A New York federal judge has refused a summary judgement in favor of Disney Enterprises, INC in it’s ongoing case against Characters For Hire. Characters For Hire is a company that provides “premium characters” for happenings ranging from birthday parties to corporate events. On Thursday, U.S. District Court Judge George Daniels acknowledged that Characters For Hire has similar characters to those owned by Disney but does not see where the they would be confused for actual Disney owned characters.
While Characters For Hire specifically states on their website “We are the largest provider of generic costumed characters (WE DO NOT OFFER TRADEMARKED CHARACTERS)”, they have personalities labeled as “The Princess” and “Big Hairy Guy”, as well as others that have a striking resemblance to Princess Leia and Chewbacca from Star Wars. There have also been instances of Frozen and Avengers themed parties advertised on their website. Characters For Hire even amended their contracts a few years ago to include the following:
“Client understands that costumed characters are generic/inspired and are NOT affiliated, licensed or associated with any copyright or trademark. It is not our intention to violate any copyright laws. The characters that we offer are NOT name brand copyrighted characters, and Character for Hire, LLC costumed characters are named of our own creation. Any resemblances to nationally known copyrighted characters is strictly coincidental. We DO NOT offer nor do we present any licensed and/or copyrighted characters.”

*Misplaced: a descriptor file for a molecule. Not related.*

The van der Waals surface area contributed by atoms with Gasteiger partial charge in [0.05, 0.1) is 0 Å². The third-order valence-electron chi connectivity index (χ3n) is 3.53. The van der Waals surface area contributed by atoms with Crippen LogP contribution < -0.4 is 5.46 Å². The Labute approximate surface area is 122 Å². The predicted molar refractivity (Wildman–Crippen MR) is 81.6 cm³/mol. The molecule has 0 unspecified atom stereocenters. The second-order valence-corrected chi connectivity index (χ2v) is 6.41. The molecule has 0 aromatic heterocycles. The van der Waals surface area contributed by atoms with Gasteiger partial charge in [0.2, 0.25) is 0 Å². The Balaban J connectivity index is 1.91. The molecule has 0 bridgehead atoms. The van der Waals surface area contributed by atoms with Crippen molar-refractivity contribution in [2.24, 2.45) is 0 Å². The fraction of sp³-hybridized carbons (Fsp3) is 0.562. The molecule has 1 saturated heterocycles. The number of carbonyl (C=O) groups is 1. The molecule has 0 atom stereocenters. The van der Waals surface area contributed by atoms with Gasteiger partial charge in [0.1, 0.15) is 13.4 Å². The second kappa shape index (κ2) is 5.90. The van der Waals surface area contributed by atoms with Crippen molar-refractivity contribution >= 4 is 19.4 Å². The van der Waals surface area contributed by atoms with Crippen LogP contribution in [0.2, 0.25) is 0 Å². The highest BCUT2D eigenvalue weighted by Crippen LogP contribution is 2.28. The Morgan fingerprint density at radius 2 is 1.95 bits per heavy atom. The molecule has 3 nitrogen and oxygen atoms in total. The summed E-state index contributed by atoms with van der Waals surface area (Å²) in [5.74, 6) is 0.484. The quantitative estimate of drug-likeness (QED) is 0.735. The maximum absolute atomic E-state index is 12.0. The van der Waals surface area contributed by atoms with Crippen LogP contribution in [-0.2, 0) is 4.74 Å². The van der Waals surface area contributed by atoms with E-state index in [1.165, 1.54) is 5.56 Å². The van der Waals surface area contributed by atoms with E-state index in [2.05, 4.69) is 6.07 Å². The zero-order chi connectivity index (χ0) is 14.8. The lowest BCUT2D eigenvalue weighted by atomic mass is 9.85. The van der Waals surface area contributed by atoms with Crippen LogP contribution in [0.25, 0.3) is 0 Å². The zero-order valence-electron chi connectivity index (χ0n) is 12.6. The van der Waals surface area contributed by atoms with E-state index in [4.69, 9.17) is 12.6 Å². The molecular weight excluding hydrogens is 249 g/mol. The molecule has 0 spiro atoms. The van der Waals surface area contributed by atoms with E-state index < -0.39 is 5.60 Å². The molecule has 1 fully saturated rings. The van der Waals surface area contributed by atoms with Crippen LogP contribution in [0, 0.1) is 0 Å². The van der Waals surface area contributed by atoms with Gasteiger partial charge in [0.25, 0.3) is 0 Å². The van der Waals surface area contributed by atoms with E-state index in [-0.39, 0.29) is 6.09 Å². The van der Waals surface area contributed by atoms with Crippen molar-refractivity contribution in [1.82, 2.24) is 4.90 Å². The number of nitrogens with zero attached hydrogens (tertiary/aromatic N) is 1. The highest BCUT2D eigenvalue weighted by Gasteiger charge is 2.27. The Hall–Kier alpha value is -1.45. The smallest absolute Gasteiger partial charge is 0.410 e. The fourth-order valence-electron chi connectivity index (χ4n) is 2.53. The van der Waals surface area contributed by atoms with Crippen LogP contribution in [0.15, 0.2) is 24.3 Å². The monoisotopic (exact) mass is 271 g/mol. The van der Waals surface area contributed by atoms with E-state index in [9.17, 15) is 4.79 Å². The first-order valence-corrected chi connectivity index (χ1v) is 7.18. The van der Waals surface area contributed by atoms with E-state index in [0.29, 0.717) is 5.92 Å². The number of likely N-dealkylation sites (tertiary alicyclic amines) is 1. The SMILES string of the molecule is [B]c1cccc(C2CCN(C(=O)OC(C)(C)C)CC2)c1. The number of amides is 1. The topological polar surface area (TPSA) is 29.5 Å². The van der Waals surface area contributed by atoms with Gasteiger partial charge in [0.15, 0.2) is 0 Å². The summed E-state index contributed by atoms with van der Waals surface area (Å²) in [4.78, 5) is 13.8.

Disney (the Plaintiff) filed claims against Characters For Hire “for trademark infringement, copyright infringement, and unfair competition and false designation of origin” as well as “trademark dilution”. The judges ruling is as follows:
“Defendants’ motion for summary judgment, (ECF No. 66), dismissing Plaintiffs’ claims for (i) trademark infringement, (ii) unfair competition, and (iii) false designation of origin is GRANTED. However, Defendants’ motion for summary judgment dismissing Plaintiffs’ claims for (i) trademark dilution, and (ii) copyright infringement is DENIED. Plaintiffs’ motion for partial summary judgment on its claims of (i) trademark infringement, (ii) copyright infringement, and (iii) trademark dilution, (ECF No. 59), is similarly DENIED.”
“Based on the current record, this Court cannot conclude that Defendants have infringed Plaintiffs’ copyrighted characters because Plaintiffs do not point to any admissible evidence demonstrating that Defendants have engaged in the alleged infringing conduct,” writes the judge. “For instance, Plaintiffs rely on various poor quality screenshots of CFH’s website and other social media sites, including screenshots of older versions of the websites preserved by the Internet Archive… The screenshots and videos, however, have not been properly authenticated…”
Disney and Characters For Hire will be back in court at a later date if a settlement is not reached.
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